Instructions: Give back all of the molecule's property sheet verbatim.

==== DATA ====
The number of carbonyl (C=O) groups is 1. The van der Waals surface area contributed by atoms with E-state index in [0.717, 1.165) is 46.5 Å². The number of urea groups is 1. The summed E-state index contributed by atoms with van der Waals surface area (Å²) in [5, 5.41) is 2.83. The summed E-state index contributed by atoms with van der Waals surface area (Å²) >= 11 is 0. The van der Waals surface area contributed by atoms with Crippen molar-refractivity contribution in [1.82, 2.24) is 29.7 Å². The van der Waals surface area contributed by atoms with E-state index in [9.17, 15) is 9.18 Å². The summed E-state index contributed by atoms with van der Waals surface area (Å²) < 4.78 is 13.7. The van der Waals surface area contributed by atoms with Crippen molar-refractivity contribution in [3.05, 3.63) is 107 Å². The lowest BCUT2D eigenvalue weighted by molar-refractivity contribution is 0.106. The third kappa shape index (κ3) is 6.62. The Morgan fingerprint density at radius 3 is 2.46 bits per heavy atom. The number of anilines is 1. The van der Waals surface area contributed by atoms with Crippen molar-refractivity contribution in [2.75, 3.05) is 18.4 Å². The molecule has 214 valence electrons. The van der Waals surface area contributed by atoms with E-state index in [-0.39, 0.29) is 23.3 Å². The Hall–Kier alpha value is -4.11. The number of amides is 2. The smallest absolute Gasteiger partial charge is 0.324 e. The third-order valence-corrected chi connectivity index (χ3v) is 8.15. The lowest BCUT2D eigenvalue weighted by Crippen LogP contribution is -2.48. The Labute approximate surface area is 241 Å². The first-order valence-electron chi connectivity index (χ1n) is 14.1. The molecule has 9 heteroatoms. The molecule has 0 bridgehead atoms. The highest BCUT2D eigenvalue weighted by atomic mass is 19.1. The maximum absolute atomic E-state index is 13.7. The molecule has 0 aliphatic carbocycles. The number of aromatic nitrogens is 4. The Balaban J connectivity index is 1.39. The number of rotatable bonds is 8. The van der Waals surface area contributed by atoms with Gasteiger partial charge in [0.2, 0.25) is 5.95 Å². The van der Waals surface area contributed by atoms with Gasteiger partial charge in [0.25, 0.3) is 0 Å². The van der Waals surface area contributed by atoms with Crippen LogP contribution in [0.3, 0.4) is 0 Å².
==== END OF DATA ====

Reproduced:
The number of carbonyl (C=O) groups is 1. The van der Waals surface area contributed by atoms with E-state index in [0.717, 1.165) is 46.5 Å². The number of urea groups is 1. The summed E-state index contributed by atoms with van der Waals surface area (Å²) in [5, 5.41) is 2.83. The summed E-state index contributed by atoms with van der Waals surface area (Å²) >= 11 is 0. The van der Waals surface area contributed by atoms with Crippen molar-refractivity contribution in [1.82, 2.24) is 29.7 Å². The van der Waals surface area contributed by atoms with E-state index in [9.17, 15) is 9.18 Å². The summed E-state index contributed by atoms with van der Waals surface area (Å²) < 4.78 is 13.7. The van der Waals surface area contributed by atoms with Crippen molar-refractivity contribution in [3.05, 3.63) is 107 Å². The lowest BCUT2D eigenvalue weighted by molar-refractivity contribution is 0.106. The third kappa shape index (κ3) is 6.62. The Morgan fingerprint density at radius 3 is 2.46 bits per heavy atom. The number of anilines is 1. The van der Waals surface area contributed by atoms with Crippen molar-refractivity contribution in [2.75, 3.05) is 18.4 Å². The molecule has 214 valence electrons. The van der Waals surface area contributed by atoms with E-state index in [-0.39, 0.29) is 23.3 Å². The Hall–Kier alpha value is -4.11. The number of amides is 2. The smallest absolute Gasteiger partial charge is 0.324 e. The third-order valence-corrected chi connectivity index (χ3v) is 8.15. The lowest BCUT2D eigenvalue weighted by Crippen LogP contribution is -2.48. The Labute approximate surface area is 241 Å². The first-order valence-electron chi connectivity index (χ1n) is 14.1. The molecule has 9 heteroatoms. The molecule has 0 bridgehead atoms. The highest BCUT2D eigenvalue weighted by atomic mass is 19.1. The maximum absolute atomic E-state index is 13.7. The molecule has 0 aliphatic carbocycles. The number of aromatic nitrogens is 4. The Balaban J connectivity index is 1.39. The number of rotatable bonds is 8. The van der Waals surface area contributed by atoms with Gasteiger partial charge in [0.2, 0.25) is 5.95 Å². The van der Waals surface area contributed by atoms with Gasteiger partial charge in [0.25, 0.3) is 0 Å². The van der Waals surface area contributed by atoms with Crippen LogP contribution in [0.3, 0.4) is 0 Å².